How Protocol Complexity is Impacting Patient Recruitment
Medicine is advancing every day, and treatments are becoming more and more precise. This is, of course, good news for patients in need of new and different treatment options. But as treatments become more targeted, so do clinical trials. It can feel like it’s never been more difficult to recruit patients to take part in clinical trials than it is today.
This difficulty is tied to clinical trial protocol complexity. The August 2018 Tufts Center for the Study of Drug Development Impact Report took a careful look at 9,737 protocols from 178 pharmaceutical and biotechnology companies. Their analysis revealed that the total average number of endpoints in a given protocol increased 86% between 2001-2005 and 2011-2015. Of course, the number of procedures required to support those endpoints increased as well. The Report noted that based on procedures required, Phase 1 and II clinical trials tend to be the most complex, but Phase III trials have seen the highest increase in complexity in the last decade.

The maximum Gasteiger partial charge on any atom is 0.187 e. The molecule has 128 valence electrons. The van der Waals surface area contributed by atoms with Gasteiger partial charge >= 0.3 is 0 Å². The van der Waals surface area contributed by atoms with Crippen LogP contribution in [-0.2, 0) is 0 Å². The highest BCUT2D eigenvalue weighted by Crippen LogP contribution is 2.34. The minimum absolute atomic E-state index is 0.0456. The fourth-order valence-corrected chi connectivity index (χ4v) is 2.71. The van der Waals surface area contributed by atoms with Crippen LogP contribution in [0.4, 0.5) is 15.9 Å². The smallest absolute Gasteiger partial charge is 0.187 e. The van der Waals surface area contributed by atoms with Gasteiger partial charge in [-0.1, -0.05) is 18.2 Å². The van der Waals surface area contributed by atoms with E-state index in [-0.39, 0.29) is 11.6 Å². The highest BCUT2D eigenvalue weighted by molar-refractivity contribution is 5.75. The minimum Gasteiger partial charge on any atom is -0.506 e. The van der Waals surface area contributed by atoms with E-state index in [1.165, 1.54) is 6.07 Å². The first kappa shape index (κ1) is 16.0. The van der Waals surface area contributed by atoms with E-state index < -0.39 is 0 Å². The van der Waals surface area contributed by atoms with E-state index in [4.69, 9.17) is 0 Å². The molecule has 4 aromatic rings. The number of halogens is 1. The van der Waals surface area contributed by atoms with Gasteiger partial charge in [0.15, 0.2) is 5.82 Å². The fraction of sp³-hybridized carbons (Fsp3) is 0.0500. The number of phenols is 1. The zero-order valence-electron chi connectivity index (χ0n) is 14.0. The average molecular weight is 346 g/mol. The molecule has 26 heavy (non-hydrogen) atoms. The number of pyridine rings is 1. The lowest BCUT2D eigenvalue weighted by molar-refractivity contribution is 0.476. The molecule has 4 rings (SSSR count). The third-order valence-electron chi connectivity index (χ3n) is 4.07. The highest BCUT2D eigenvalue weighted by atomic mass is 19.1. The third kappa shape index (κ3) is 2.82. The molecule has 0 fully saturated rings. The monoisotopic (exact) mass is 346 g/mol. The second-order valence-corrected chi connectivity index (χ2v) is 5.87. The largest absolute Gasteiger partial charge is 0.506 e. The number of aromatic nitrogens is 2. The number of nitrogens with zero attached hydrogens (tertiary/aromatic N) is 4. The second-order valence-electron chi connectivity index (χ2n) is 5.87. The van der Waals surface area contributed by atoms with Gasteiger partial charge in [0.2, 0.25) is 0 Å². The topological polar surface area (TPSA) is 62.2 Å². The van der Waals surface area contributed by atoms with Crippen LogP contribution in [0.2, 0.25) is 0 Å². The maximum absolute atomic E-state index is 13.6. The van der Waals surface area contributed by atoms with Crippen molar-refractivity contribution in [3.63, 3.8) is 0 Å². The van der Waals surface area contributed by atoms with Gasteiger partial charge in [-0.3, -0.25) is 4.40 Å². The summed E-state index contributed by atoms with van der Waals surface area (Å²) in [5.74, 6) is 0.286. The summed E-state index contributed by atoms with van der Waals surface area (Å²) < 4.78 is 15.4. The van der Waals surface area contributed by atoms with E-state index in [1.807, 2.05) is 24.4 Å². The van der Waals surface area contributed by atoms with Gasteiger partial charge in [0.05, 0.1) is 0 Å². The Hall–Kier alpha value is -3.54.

Protocol complexity's impact on recruitment plays out in recruitment statistics. While sponsors have doubled the number of countries and increased the number of sites by 63% during the study period, the number of patients enrolled in a trial declined 18%. This is likely due to increasingly specific eligibility criteria raising rates of screen fail: from 1999 to 2002, 52% of patients who screened completed a trial, but by 2006, that number dropped to 28%.
At Antidote, we see this bearing out in our patient recruitment daily. Patients who want to take part in a trial find themselves ineligible, or unaware of their lab values, or unable to understand the study’s complex requirements. We’re constantly adjusting our approach in order to connect these patients with research. For example, our clinical trial matching software makes trials accessible to patients, while accelerating research for sponsors – and this is just one piece of a larger puzzle we call precision recruitment.